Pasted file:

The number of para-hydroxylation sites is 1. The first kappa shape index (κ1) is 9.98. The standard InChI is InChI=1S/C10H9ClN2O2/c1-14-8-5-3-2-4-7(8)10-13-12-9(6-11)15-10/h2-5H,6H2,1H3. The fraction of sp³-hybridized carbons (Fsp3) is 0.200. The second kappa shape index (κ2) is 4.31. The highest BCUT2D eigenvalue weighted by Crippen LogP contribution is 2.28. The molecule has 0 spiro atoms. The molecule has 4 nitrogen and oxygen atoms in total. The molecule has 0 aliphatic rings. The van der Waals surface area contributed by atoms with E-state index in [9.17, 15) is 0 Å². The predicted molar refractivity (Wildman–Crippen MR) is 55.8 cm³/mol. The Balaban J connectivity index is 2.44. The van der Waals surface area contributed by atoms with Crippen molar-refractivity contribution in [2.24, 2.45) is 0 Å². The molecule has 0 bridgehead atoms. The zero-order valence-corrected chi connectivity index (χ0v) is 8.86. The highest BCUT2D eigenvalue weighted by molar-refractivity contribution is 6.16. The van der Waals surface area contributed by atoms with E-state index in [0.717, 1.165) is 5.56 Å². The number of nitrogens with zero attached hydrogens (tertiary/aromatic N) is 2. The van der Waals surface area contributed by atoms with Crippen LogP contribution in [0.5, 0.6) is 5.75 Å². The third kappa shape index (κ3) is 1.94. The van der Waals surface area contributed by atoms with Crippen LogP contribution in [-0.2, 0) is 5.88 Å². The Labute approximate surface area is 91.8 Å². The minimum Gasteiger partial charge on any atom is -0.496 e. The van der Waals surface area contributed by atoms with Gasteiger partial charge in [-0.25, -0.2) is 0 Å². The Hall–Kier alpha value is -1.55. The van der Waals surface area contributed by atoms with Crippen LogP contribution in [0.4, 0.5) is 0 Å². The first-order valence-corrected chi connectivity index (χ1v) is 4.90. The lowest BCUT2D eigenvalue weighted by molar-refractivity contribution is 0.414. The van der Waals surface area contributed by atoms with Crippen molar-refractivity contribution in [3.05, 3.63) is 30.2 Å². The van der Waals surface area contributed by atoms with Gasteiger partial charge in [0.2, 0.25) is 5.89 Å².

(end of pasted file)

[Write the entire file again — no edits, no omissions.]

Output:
The number of para-hydroxylation sites is 1. The first kappa shape index (κ1) is 9.98. The standard InChI is InChI=1S/C10H9ClN2O2/c1-14-8-5-3-2-4-7(8)10-13-12-9(6-11)15-10/h2-5H,6H2,1H3. The fraction of sp³-hybridized carbons (Fsp3) is 0.200. The second kappa shape index (κ2) is 4.31. The highest BCUT2D eigenvalue weighted by Crippen LogP contribution is 2.28. The molecule has 0 spiro atoms. The molecule has 4 nitrogen and oxygen atoms in total. The molecule has 0 aliphatic rings. The van der Waals surface area contributed by atoms with E-state index in [9.17, 15) is 0 Å². The predicted molar refractivity (Wildman–Crippen MR) is 55.8 cm³/mol. The Balaban J connectivity index is 2.44. The van der Waals surface area contributed by atoms with Crippen molar-refractivity contribution in [2.24, 2.45) is 0 Å². The molecule has 0 bridgehead atoms. The zero-order valence-corrected chi connectivity index (χ0v) is 8.86. The highest BCUT2D eigenvalue weighted by molar-refractivity contribution is 6.16. The van der Waals surface area contributed by atoms with E-state index in [0.717, 1.165) is 5.56 Å². The number of nitrogens with zero attached hydrogens (tertiary/aromatic N) is 2. The van der Waals surface area contributed by atoms with Crippen LogP contribution in [0.5, 0.6) is 5.75 Å². The third kappa shape index (κ3) is 1.94. The van der Waals surface area contributed by atoms with Crippen LogP contribution in [-0.2, 0) is 5.88 Å². The Labute approximate surface area is 91.8 Å². The minimum Gasteiger partial charge on any atom is -0.496 e. The van der Waals surface area contributed by atoms with Gasteiger partial charge in [-0.25, -0.2) is 0 Å². The Hall–Kier alpha value is -1.55. The van der Waals surface area contributed by atoms with Crippen LogP contribution in [0.4, 0.5) is 0 Å². The first-order valence-corrected chi connectivity index (χ1v) is 4.90. The lowest BCUT2D eigenvalue weighted by molar-refractivity contribution is 0.414. The van der Waals surface area contributed by atoms with Crippen molar-refractivity contribution in [3.05, 3.63) is 30.2 Å². The van der Waals surface area contributed by atoms with Gasteiger partial charge in [0.2, 0.25) is 5.89 Å².